The O'Farrell Theatre contains a "Green Door Room" which is named for the two movies and was the principal set of the sequel.

In popular culture

  • Footage from the film is seen in the movie Cannonball Run, when Jackie Chan's character watches it in his high-tech car, almost leading to an accident.
  • The production of the movie is dramatized in the movie Rated X starring the brothers Charlie Sheen and Emilio Estevez as Artie and Jim Mitchell.[5]
  • Appears in Californication episode 3.07

Notes

  1. ^ a b c Williams, p.320
  2. ^ a b c d Williams, p.299
  3. ^ Shteir, Rachel (2004). Striptease: the untold history of the girlie show. Oxford University Press. p. 332. ISBN 0195127501. http://books.google.co.uk/books?id=vPwVfOUWAe0C.  
  4. ^ Langford, Barry (2005). Film genre: Hollywood and beyond. Edinburgh University Press. p. 269. ISBN 0748619038. http://books.google.co.uk/books?id=tFyANhgDs2sC.  
  5. ^ a b c d e f g Helene Goupil, Josh Krist (2005). San Francisco: The Unknown City. Arsenal Pulp Press. pp. 238–241. ISBN 1551521881. http://books.google.co.uk/books?id=pXAsU1sQG1AC&source=gbs_navlinks_s.  
  6. ^ a b c d Pennington, Jody W. (2007). The history of sex in American film. Greenwood Publishing Group. p. 56. ISBN 0275992268. http://books.google.co.uk/books?id=OfAKgZ68a9AC&source=gbs_navlinks_s.  
  7. ^ a b c d e f g h i Williams, Linda (1999). Hard core: power, pleasure, and the "frenzy of the visible". University of California Press. p. 156–158. ISBN 0520219430. http://books.google.co.uk/books?id=3wAe48_yfNUC.  
  8. ^ Williams, p.300
  9. ^ Williams, p.173
  10. ^ Creed, Barbara (2003). Media matrix: sexing the new reality. Allen & Unwin. p. 63. ISBN 1865089265. http://books.google.co.uk/books?id=HhMBgOzMUpQC&source=gbs_navlinks_s.  
  11. ^ Williams, p.380
  12. ^ Porn King Jim Mitchell Walks Out of Prison Today. San Francisco Chronicle, 3 October 1997
  13. ^ a b c d Robert J. Kelly, Ko-lin Chin, Rufus Schatzberg (1994). Handbook of organized crime in the United States. Greenwood Publishing Group. p. 301–302. ISBN 0313283664. http://books.google.co.uk/books?id=CWg1Efv5C5UC.  
  14. ^ a b c d Falk, Pasi (1994). The consuming body. SAGE. p. 201. ISBN 0803989741. http://books.google.co.uk/books?id=Yo2Sz_9rjkQC.  
  15. ^ a b David Smith Allyn (2001). Make love, not war: the sexual revolution, an unfettered history. Taylor & Francis. p. 235. ISBN 0415929423. http://books.google.co.uk/books?id=NE9lfn0FBHUC&source=gbs_navlinks_s.  
  16. ^ Michelson, p.235
  17. ^ Michelson, p.239
  18. ^ [1]
  19. ^ [2]
  20. ^ Mitchell Brothers - Rotten.com
  21. ^ Missy Manners - imdb.com

References

External links


Behind the Green Door
Directed by Artie Mitchell &
Jim Mitchell
Produced by Artie Mitchell
Written by Anonymous (original story), Artie Mitchell (screen adaptation)
Starring Marilyn Chambers
Music by Daniel Le Blanc
Cinematography Jon Fontana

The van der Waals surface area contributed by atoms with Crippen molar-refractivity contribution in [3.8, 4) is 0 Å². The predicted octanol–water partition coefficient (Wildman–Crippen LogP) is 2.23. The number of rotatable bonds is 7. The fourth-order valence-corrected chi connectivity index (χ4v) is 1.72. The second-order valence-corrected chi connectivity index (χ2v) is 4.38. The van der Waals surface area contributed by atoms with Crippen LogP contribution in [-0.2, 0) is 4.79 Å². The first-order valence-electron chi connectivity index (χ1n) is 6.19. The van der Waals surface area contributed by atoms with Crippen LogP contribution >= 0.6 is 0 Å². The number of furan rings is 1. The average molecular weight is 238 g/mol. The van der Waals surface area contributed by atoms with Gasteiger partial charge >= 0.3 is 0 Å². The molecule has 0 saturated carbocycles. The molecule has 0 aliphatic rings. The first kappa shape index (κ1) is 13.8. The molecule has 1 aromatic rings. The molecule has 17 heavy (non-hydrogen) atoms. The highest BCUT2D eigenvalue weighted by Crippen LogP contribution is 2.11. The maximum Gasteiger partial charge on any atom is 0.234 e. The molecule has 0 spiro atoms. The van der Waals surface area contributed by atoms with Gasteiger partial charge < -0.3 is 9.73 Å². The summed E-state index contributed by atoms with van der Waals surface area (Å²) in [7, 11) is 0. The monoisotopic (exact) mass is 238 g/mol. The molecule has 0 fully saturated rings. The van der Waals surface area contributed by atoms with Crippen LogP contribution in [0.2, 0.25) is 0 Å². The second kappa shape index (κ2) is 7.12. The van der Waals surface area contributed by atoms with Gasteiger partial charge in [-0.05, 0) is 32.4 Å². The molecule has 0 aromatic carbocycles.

Editing by Jon Fontana
Distributed by Mitchell Brothers Film Group
Release date(s) December 17, 1972
Running time 72 minutes
Country United States
Language English
Followed by Behind the Green Door: the Sequel

Behind the Green Door was a 1972 feature-length pornographic film, widely considered a "classic."[1][2][3][4] It was the first hardcore film widely released in the United States. It was the first feature-length film directed by the Mitchell brothers and starred Marilyn Chambers.[5] It was adapted from an anonymous short story of the same title, which was circulated by means of numerous carbon copies. The story's title makes reference to the 1956 hit song "The Green Door." The film was given an X-rating by the MPAA.[6]

Contents

Plot

Chambers plays the role of Gloria.[7] The story begins in a cafe, where a cook asks two truck drivers to tell the story of the green door.[7] Chambers is then shown being kidnapped and taken to a sex theater, where she is placed on a stage and forced to perform various sexual acts with multiple partners in front of a masked audience.[2] The Mitchell brothers appear in the film as her kidnappers. First she is fondled by several women wearing robes.[2] Her first heterosexual scene in the film is with the boxer Johnny Keyes, accompanied by a jazz soundtrack.[7][8] This possibly makes Behind the Green Door the first U.S. feature-length hardcore film to include an interracial sex scene.[2] Following this Chambers has sex with several other men.[9] The watching audience become aroused and begin having sex with each other.[10] In a psychedelic key sequence, an ejaculation on Chambers' face is shown with semen flying through the air for seven minutes. The film features several multicolored, optically printed, slow-motion close-ups of money shots.[7] Next the truck driver-narrator runs onto the stage and carries Chambers off through the green door.[7] The film ends with him and Chambers making love alone.[7]

Impact